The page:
William Shakespeare’s Love Sonnets

love

If I should think of love, I’d think of you.
If I should think of love
I’d think of you, your arms uplifted,
Tying your hair in plaits above,

The lyre shape of your arms and shoulders,
The soft curve of your winding head.
No melody is sweeter, nor could Orpheus
So have bewitched. I think of this,

And all my universe becomes perfection.
But were you in my arms, dear love,
The happiness would take my breath away,

No thought could match that ecstasy,
No song encompass it, no other worlds.
If I should think of love,
I’d think of you.

Sonnet 116

Love is not love
Which alters when it alteration finds,
Or bends with the remover to remove.
O no, it is an ever-fixed mark
That looks on tempests and is never shaken;
It is the star to every wand’ring bark,
Whose worth’s unknown, although his height be taken.

Sonnet 130

My mistress’ eyes are nothing like the sun;
Coral is far more red than her lips’ red;
If snow be white, why then her breasts are dun;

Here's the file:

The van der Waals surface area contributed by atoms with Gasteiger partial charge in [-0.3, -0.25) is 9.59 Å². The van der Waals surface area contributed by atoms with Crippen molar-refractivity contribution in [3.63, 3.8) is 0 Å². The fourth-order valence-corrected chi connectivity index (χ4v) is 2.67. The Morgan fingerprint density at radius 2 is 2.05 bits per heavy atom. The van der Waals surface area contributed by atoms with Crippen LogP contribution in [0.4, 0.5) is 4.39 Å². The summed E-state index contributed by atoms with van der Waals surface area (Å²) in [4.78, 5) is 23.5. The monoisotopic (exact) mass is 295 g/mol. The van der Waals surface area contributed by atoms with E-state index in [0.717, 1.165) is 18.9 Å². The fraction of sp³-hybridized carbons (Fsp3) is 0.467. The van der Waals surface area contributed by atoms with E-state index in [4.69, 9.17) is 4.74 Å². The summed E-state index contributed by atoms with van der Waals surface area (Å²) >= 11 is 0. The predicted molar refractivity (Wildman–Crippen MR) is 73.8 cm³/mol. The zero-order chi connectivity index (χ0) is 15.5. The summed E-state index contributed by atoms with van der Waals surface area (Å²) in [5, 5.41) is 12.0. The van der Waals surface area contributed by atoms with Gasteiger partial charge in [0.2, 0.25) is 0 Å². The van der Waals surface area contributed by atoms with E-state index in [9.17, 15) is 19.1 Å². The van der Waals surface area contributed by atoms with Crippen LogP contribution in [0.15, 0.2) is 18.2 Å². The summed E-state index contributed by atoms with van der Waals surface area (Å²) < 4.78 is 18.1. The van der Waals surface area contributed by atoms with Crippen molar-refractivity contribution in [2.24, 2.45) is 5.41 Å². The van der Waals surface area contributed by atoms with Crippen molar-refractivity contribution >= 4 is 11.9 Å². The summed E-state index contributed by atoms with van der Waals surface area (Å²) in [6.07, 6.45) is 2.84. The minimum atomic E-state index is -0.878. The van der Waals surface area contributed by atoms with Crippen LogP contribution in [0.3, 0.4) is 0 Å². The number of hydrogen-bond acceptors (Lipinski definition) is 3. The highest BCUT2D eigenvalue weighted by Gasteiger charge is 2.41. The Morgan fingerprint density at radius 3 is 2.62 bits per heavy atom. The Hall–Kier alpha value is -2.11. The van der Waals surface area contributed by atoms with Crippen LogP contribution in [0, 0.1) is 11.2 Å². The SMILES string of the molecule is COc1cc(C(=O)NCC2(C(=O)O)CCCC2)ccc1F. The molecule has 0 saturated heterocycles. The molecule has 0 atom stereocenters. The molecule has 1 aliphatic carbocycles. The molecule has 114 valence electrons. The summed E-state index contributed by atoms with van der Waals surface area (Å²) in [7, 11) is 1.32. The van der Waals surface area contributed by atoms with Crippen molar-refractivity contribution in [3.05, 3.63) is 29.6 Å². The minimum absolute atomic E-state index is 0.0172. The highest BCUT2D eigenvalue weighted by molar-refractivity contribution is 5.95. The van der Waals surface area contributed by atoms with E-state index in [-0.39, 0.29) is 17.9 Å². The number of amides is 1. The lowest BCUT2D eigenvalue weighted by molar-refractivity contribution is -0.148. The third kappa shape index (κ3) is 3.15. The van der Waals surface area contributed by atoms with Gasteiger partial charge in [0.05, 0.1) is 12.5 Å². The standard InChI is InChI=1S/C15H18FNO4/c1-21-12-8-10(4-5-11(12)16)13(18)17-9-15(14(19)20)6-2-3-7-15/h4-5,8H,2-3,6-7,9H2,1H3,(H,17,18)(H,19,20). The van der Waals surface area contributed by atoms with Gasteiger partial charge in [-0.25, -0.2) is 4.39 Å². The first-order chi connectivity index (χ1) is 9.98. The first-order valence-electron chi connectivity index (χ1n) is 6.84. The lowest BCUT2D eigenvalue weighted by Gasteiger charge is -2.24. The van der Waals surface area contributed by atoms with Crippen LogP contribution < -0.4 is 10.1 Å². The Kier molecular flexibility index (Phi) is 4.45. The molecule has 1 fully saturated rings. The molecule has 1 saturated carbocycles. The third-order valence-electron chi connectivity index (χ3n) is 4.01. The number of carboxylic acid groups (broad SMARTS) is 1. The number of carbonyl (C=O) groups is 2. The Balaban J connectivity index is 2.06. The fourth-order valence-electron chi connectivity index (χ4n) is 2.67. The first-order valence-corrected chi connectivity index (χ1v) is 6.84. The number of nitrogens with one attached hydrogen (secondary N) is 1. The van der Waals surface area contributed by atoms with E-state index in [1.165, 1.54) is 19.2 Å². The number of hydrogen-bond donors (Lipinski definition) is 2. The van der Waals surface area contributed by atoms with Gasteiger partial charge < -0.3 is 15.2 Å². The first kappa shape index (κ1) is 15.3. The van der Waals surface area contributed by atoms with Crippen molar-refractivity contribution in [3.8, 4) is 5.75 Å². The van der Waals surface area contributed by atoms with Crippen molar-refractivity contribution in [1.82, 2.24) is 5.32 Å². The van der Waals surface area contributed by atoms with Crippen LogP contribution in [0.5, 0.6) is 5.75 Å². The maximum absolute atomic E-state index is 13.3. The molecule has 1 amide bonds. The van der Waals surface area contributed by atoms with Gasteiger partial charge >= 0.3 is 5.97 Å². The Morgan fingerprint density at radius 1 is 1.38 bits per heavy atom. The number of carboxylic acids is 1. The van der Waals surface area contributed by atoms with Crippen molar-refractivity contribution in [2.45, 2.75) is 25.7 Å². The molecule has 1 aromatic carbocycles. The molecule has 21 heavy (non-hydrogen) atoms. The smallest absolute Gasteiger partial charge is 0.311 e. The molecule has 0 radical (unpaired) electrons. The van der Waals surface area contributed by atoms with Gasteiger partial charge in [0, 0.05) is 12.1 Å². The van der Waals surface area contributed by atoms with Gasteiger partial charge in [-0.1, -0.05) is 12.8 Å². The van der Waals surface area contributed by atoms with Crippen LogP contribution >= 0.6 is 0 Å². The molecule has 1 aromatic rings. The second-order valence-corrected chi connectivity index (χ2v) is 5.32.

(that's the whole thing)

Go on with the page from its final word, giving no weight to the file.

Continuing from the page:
If hairs be wires, black wires grow on her head.
I have seen roses damask’d, red and white,
But no such roses see I in her cheeks;
And in some perfumes is there more delight
Than in the breath that from my mistress reeks.
I love to hear her speak, yet well I know
That music hath a far more pleasing sound;
I grant I never saw a goddess go;
My mistress, when she walks, treads on the ground:
And yet, by heaven, I think my love as rare
As any she belied with false compare.

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About Author Annette J Dunlea Irish Writer

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